West Newbury Firefighters Keri and Kenny Fowler are shown in a photo taken for a 2008 calendar. Kenny, 37, recently suffered a massive heart attack and died.
Photo credit: Courtesy of West Newbury Fire Department
WEST NEWBURY, Mass.-- Surreal.
That's the only word Chief Rock Dower can use describe what happened at his fire station last week.
An official showed up to deliver 2008 calendars that featured two of his firefighters -- Kenny and Keri Fowler -- a husband-wife team.
What the delivery person didn't know was that hours earlier, Kenny, 37, had suffered a massive heart attack and died.
"It was unreal," the chief said. "And, guess what month they are featured on -- December."
When the organization honoring hometown heroes came to him months ago asking for a suggestion, Dower said he instantly knew his selection. "I told them we had a really dedicated husband-wife team."
Dower said the sudden death has left the entire community in shock. "This town got together like I've never seen."
Kenny, a lieutenant in the fire department, was the one everyone could depend on. "He was our go-to guy. You never had to ask him, he was always there. He always had a smile..."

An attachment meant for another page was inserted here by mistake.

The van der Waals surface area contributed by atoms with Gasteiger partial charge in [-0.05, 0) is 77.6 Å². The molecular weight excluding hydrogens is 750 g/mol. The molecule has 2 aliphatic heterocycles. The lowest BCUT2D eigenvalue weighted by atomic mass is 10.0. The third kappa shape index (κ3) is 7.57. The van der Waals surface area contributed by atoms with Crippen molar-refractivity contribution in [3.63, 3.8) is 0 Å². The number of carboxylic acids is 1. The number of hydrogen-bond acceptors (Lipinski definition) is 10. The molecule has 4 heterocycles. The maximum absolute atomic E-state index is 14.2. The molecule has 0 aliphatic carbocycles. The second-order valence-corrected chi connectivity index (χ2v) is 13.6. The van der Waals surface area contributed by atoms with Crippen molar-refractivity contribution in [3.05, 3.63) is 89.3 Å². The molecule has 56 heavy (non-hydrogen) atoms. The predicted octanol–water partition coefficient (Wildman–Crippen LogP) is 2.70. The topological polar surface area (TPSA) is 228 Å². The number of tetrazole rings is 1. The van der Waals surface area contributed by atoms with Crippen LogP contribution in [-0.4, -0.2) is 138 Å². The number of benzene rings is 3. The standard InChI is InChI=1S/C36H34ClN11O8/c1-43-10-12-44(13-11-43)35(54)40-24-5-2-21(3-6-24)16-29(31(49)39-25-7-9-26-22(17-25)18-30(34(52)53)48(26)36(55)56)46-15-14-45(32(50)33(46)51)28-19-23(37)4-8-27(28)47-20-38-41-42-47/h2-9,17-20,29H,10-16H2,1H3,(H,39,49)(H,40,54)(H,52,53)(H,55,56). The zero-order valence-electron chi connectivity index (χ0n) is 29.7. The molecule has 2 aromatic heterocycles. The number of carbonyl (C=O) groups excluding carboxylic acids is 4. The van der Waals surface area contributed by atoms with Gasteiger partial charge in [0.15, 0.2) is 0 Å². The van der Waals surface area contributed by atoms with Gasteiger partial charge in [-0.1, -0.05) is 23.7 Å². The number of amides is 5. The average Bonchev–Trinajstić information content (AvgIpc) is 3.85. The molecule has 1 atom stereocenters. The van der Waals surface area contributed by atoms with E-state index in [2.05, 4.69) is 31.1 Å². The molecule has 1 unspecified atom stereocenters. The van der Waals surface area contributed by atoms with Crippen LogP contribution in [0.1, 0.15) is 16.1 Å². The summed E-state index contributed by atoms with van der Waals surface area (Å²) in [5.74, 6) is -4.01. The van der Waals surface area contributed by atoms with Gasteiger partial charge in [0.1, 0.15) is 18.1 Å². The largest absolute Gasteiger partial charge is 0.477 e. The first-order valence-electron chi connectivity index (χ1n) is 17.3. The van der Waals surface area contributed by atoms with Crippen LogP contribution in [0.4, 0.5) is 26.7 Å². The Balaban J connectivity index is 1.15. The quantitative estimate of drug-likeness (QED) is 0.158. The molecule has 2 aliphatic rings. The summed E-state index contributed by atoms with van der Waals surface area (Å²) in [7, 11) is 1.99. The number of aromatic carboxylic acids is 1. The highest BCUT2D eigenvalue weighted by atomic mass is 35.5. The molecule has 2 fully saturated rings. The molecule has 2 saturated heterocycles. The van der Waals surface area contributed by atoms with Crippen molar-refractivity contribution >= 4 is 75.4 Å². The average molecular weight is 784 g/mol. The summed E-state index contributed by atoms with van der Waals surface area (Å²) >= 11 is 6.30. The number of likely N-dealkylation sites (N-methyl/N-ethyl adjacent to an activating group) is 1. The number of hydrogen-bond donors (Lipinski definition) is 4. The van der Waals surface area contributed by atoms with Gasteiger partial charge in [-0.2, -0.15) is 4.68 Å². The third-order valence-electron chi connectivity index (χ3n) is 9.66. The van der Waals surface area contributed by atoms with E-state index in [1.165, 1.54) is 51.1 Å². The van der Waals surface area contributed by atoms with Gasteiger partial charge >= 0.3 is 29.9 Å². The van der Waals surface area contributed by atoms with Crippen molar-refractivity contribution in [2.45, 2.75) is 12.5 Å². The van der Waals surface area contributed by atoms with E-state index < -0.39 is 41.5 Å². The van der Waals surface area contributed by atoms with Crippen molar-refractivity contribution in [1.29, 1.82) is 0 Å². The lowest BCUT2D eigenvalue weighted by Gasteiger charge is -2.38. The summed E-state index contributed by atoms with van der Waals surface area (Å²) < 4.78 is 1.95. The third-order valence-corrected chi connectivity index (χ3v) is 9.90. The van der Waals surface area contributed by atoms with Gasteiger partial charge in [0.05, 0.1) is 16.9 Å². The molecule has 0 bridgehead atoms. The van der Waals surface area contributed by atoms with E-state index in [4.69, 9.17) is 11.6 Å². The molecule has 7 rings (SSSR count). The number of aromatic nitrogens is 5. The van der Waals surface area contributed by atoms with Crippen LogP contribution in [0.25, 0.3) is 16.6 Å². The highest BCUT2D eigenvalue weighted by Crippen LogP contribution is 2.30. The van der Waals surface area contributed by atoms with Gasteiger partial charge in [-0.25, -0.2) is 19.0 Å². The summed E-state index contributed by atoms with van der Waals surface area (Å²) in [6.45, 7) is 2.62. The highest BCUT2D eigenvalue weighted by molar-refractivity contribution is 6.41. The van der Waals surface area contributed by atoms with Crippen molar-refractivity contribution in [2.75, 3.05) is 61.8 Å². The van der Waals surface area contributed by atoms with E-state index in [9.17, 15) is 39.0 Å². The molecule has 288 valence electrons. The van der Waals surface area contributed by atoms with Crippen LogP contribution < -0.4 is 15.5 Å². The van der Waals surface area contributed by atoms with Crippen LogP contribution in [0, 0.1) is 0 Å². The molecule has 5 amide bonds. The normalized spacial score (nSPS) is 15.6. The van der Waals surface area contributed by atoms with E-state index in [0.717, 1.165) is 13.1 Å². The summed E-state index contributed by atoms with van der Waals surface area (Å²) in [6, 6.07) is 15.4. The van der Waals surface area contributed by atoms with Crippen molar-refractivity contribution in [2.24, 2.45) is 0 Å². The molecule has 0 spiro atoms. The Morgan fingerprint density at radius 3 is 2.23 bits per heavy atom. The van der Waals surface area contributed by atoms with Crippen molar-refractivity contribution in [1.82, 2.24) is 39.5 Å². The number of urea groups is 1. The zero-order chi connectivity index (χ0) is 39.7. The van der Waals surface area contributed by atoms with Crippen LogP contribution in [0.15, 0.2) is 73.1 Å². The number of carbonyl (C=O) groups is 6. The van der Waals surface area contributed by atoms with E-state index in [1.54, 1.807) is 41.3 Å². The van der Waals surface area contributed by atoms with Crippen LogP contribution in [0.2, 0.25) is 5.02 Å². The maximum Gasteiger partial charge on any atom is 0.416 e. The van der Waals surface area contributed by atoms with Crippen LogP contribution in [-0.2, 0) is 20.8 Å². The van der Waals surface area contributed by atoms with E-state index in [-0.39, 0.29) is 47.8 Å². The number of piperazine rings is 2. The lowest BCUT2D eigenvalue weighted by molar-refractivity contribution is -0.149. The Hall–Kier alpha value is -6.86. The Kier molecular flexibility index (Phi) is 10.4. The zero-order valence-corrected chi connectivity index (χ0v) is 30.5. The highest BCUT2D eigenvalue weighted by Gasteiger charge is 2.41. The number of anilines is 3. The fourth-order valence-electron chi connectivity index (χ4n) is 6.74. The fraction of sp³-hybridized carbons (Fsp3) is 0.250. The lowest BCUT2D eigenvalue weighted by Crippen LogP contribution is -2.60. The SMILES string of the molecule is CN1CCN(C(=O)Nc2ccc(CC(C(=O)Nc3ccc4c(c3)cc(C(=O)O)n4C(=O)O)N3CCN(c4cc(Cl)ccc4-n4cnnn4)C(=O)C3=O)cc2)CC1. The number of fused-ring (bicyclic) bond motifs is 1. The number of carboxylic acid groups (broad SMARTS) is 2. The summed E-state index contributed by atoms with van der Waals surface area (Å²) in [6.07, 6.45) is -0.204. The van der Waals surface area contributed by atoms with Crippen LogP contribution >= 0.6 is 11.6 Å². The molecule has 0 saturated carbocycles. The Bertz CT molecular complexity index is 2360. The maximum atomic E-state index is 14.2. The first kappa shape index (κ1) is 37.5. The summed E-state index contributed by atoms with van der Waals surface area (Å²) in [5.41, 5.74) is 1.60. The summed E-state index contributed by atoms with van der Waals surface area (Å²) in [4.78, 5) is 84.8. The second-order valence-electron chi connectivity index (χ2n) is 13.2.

Last Tuesday, the Fowlers attended their twice weekly firefighting class. Both felt a little punk, and figured they were coming down with the flu.
On Thursday morning, Fowler called in sick at his job. Shortly thereafter, he collapsed at home. The call to his house was the first for the department this month.
A critical incident stress team from Boston has been offering counseling to firefighters, including those who were taking classes with the couple.
On Thursday, the class continued as planned. "Kenny would have wanted it that way," the chief said.
They left a space where he should have been standing in formation, and when they called his class number -- 76 -- his wife answered: "Present in spirit, sir."
The two still considered themselves newlyweds although they tied the knot more than two years ago. "They were known to steal a quick kiss during breaks at class or a wink," the chief said, struggling to keep his emotions in check. "They were always together."
Shortly after her husband died, Keri showed up at the firehouse. "We're family here. She felt at home here. I think the family and community learned about the brother and sisterhood of the fire service over the last few days."